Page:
The wind kicking off the Strait of Juan de Fuca is all wrong for a full day of loaded bicycle touring, but I don’t care. When laboring across Canada with a massive bike train–18 feet of tandem, trail-a-bike and trailer, 450 pounds of gear and three lively sons under ten–what’s a little wind?
Besides, I’ll endure nearly anything if it means winning my wife over to distance touring. As a travel adventure writer, the stakes are high for me. I cycle; she hikes, camps, swims, sails, rafts, devours one-pot dinners with bread for a spoon, but without the bicycle…
The battle goes well, so well that my second rate racer’s body forgets it’s at the head of a mule train hauling half of America behind it, forgets that it’s not on some lighter-than-air, blessed-by-the-pope, high-performance rig that will leap into action the moment it stands and hammers hard enough.
It takes spitting in the face of quality structural engineering, two hills and a change in the wind’s direction for me to catch her.
Beth’s helmet comes off in slow-mo, long hair spilling over tanned shoulders. She‘s like a sponsored cyclist but resembling an Amazonian warrior: lycra instead of leather, logo-ed water bottle replacing broadsword, and Brooks saddle in lieu of a regal horse, bare backing it into war and eternal glory.
Beth’s an entirely new creature from the one who came weaving and wobbling out of the Northwest a week ago. That person concerned herself with whether lycra was a conspiracy specifically against women, or did it make everyone look this bad?! A woman who wondered if she could just leave it in one gear and call it good. The roadie rebel without a clue asking, “Take the lane? TAKE THE LANE? Which f-ing lane?!?”
When SHE tells ME she wouldn’t mind if I stopped sucking air and just got back on my bicycle, I feel like a newlywed all over again.
By the time we reach Nova Scotia, I’m drunk on the success of Beth’s conversion. Thrilled and thinking big. Blame my optimism on the bicycle, brisk Canadian air, and ten summers as a camp director, but I want to coax everyone into the saddle.
Deep, swollen thoughts about how to accomplish this chase me home. Being more spinal cord than frontal lobe, thinking on how to get more people riding bikes regularly takes time, calories and it hurts my head. But just as I started to see my way clear…
Tracey Sparling was studying art, riding her bike to class on a cloudless autumn afternoon in Portland, Oregon when a truck ended everything with one right turn. Brett Jarolimek stood on a cyclo-cross series podium three days before going under the wheels of a truck, less than a mile from my front door. A driver who needed to get home a few seconds faster took Tim O’Donnell out of the game near Beaverton.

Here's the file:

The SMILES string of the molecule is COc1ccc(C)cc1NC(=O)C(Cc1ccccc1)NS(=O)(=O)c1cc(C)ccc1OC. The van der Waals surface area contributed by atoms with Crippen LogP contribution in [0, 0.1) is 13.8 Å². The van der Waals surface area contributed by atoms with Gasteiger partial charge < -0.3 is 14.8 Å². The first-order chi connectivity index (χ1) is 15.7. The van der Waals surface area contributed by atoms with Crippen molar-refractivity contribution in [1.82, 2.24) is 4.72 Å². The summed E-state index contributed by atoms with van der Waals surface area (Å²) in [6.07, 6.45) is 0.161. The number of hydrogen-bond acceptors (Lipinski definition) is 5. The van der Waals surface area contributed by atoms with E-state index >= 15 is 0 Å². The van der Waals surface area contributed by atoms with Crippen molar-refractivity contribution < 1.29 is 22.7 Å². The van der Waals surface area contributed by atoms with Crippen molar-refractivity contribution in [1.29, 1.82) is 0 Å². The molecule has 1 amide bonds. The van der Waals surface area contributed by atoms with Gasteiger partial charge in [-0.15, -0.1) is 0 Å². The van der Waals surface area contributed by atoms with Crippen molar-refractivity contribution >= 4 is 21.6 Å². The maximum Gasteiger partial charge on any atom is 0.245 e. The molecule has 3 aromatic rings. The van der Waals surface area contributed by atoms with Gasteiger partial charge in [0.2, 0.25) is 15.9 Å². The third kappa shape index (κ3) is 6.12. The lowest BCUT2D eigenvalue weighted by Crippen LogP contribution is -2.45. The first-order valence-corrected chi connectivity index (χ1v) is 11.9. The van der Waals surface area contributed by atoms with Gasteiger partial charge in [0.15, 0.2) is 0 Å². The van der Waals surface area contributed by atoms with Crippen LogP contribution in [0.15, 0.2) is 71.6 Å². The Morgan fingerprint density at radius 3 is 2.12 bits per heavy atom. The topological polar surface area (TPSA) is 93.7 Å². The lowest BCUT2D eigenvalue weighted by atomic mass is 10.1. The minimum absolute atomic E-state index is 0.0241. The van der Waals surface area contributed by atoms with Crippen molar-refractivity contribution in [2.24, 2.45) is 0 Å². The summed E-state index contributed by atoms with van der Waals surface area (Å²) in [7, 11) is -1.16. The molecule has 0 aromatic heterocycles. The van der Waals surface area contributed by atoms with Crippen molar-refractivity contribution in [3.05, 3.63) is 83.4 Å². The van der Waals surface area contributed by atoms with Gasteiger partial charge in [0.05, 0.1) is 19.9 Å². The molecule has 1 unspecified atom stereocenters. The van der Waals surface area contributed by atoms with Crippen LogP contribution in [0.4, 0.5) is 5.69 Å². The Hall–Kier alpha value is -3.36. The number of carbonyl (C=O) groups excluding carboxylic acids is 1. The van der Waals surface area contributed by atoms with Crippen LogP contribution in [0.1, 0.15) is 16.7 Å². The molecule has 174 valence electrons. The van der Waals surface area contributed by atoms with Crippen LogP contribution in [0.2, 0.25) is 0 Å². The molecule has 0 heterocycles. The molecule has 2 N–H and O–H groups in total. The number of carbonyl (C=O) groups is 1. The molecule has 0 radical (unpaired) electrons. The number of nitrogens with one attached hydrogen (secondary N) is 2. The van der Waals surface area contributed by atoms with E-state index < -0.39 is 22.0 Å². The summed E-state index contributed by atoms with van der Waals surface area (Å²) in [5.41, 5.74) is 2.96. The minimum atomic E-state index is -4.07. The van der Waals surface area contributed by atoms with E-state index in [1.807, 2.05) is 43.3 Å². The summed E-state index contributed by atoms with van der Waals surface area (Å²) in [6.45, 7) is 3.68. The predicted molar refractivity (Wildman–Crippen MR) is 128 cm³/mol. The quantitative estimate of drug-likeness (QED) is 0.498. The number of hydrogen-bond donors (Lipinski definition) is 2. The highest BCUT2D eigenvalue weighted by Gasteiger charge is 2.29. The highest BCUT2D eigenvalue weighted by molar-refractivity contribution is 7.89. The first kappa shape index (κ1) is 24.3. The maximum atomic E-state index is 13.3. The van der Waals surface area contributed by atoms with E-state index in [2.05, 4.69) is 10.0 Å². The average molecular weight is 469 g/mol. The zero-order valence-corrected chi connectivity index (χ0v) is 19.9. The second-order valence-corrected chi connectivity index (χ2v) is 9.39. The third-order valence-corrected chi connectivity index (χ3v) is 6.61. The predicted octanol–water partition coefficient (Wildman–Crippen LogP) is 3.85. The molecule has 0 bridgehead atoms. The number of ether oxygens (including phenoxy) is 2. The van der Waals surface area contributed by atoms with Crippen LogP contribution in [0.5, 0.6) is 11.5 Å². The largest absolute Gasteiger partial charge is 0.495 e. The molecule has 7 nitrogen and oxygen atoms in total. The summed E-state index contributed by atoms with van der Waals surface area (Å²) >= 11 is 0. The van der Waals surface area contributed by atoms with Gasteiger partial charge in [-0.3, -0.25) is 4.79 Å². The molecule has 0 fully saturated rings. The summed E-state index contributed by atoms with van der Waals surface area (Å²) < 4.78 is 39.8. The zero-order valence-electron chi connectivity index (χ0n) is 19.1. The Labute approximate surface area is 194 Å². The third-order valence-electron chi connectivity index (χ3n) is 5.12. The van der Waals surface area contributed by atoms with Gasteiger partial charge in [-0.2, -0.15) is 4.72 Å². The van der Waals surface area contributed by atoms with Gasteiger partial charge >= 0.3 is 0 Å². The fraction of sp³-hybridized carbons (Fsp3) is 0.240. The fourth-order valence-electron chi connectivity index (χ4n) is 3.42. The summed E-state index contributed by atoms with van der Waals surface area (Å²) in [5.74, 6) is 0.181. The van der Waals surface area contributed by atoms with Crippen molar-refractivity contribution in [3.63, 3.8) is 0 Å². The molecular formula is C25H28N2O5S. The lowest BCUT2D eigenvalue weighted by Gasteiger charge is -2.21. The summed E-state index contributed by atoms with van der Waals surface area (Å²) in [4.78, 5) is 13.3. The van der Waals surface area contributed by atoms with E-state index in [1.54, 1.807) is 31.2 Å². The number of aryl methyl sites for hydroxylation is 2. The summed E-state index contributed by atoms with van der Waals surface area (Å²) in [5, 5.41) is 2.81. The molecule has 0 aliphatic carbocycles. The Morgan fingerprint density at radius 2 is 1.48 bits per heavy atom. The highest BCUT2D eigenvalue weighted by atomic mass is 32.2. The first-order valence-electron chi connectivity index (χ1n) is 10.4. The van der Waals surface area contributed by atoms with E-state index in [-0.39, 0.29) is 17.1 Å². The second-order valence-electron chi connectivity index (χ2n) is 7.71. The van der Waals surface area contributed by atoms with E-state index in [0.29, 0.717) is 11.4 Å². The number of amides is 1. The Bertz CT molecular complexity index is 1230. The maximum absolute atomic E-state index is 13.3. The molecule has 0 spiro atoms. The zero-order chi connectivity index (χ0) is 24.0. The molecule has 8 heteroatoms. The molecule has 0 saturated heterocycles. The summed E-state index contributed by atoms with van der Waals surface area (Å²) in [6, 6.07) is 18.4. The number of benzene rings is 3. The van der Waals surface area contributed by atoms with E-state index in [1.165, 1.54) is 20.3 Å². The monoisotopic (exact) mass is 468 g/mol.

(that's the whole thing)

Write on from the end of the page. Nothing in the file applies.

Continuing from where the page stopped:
I watched in horror as the media framed these tragedies as bikes vs cars. Law enforcement didn’t cite clear infractions, and vocal minorities called for bikes to vanish from our streets.
In another life, I’d headed up social and environmental efforts to remove dirty industry from impoverished neighborhoods, saved habitat, and helped elect politicians interested in restructuring communities to be more cyclist and pedestrian friendly.
Something inside me shifted. For too long, I’d justified my writing and performing career as a tool for bringing people to the joys of the natural world, the benefits of cycling and, in theory, helping them leave a lighter carbon footprint. But Brett, Tom and Tracey deserved more than that. Anyone who finds value by moving through the world on two wheels deserves better from me.
After helping organize and emcee a rally in downtown Portland—an effort that impacted how the police investigate traffic accidents, while reframing the media and public perception regarding how to get safely from one place to another—I thought that perhaps I could use my C-list notoriety, my contacts and reach, to get more people in the saddle AND improve the basic infrastructure, enforcement and education for our communities and their most vulnerable users.
OneMillionBicycles.org is a direct response to Senator Earl B’s Bike Gallery event calling for the public to foster a national bicycle movement. The project is the brainchild of Joe Metal Cowboy Kurmaskie, best-selling author, nationally syndicated columnist, journalist for Bicycling Magazine, Men’s Journal, Outside, Parenting, headlining performer, cycling safety advocate and activist. The roots of this idea came out of The November 2007 rally held in Portland Oregon after a rash of cycling deaths. That rally helped change the way the police investigate car/cycling accidents and helped shape the tone and conversations in the cycling vs. driving debates.